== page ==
The reader I always had in mind for this blog was someone like me: struggling to get stuff published, wondering if what you write is any good, deciding whether to keep struggling on or just give up. If that's you, then I hope this post isn't throwing my happiness in your face, like Facebook posts about some vacation you can't afford. It shouldn't feel like that: I'm one of the eleven thousand people this year publishing a book of short stories from a small press. If I'm insanely lucky, I'll sell 1,000 copies. So it's not like I just hit it big, commercially speaking, and can soon quit my day job and go live in fabulous Martinsburg, West Virginia.
Still, I've got a book coming out, which is a huge step in the right direction. Even if I sell only one copy each to my mom and my dad, I'll have a physical thing that shows that I did something. (There will also by virtual things out there in the form of an e-book version.)
There are a lot of decisions I have to make before the book comes out. The first one has to do with the title. It's a big joke in writing that publishers hate short story collections; they can't sell them. They're a little happier with it if the stories "go together" in some way--if they're all about selling drugs, or teenage angst, say. Mine really don't go together. Four are stories inspired by Ethiopian or Eritrean refugees. The rest are all over the place.
One typical strategy is to pick one of the stories in the collection, one you think is strong, and name the whole collection after that. That's what I did when I turned the collection in to the judges. I called it "Dogs and Days Don't Wait to be Called," which is a Tigrinya proverb I'm really fond of, and also the name of the last story in the collection. That was the name the judges used in the announcement.
I'm not tied to it, of course. We have plenty of time before the book comes out to decide, and a long editing process ahead of us. But what would I change it to?
Most of the judges, while all telling me how much they loved the book and that it was a unanimous choice, said they're weren't so crazy about the title. The problem, they said, was that they kept forgetting it.
In an earlier version of the manuscript, which I submitted to various places and lost, I had more stories in the collection that could be considered "bro lit." So I called the collection "Man Problems," even though none of the individual stories was called that.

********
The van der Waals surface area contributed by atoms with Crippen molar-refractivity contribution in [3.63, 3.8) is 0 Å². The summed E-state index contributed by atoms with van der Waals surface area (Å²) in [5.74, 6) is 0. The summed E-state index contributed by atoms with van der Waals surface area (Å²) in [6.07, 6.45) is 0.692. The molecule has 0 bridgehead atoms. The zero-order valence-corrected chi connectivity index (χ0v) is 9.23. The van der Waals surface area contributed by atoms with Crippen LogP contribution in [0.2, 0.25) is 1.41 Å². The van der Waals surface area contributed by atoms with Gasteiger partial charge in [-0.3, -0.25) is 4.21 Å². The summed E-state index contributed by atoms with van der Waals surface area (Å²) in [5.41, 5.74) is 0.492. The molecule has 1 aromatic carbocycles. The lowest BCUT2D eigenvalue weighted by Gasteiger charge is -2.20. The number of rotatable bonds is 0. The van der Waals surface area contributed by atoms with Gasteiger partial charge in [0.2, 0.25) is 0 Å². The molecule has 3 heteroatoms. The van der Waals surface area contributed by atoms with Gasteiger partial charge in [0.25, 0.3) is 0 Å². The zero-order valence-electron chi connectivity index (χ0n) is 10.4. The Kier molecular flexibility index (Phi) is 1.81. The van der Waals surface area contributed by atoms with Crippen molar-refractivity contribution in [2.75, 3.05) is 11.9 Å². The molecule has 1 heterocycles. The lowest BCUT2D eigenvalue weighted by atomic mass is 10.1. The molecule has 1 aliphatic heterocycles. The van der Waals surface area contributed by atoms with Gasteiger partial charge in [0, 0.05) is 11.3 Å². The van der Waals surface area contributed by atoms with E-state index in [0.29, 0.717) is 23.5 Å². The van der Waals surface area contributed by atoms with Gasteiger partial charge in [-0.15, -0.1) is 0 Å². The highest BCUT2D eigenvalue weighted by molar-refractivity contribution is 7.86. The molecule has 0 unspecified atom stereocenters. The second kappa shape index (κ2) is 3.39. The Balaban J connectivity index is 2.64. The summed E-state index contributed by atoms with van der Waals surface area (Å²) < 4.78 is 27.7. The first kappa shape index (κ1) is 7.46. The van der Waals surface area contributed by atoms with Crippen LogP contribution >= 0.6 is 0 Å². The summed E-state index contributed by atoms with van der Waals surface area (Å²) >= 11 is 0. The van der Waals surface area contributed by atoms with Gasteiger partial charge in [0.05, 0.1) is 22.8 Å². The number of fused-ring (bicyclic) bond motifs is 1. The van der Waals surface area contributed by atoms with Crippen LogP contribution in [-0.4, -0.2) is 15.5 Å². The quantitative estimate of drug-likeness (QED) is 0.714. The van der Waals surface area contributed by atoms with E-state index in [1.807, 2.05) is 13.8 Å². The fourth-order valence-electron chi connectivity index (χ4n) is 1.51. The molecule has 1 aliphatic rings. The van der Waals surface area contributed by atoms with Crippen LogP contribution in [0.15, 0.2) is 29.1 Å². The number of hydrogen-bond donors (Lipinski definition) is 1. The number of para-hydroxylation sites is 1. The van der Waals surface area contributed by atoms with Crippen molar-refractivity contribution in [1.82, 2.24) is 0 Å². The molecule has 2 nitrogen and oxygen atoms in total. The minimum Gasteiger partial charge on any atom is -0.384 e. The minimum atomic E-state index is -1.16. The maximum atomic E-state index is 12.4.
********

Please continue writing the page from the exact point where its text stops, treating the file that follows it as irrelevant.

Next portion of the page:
There really isn't one unifying theme or idea behind these stories. So I don't think that strategy will work. I'm probably going to have to go with just naming it after one of the stories within the collection. I like the one that's there now, but the judges (who are also the editors, some of them with some impressive credentials) have advised against it. I don't really like any of the other stories as a name for the whole book. Somebody suggested "The Strongest I've Ever Been," the name of another story, but while I like it for that story, I feel like a book named that sounds like a self-help book.
It won't really make much difference for sales, by my estimation. The marketing choices for this are probably going to be inconsequential to sales. Even a sales difference of 25% overall between the right name and the wrong one might be 100 only books. At the magazine where I'm a reader, I see story titles I think are terrible come in all the time. I still read them. I figure if the story's good, it's easy to change a title.
So it's not the marketing that's making me think about the decision so much as what my choices say about me. The consideration of following my own instinct versus listening to professional advice seems to be perennial. I want to stick with my original title. But I'm finally getting a book published. Is my first act after that going to be to ignore the people who made it happen? They said it's up to me. I'll probably wait to the last minute and then flip a coin.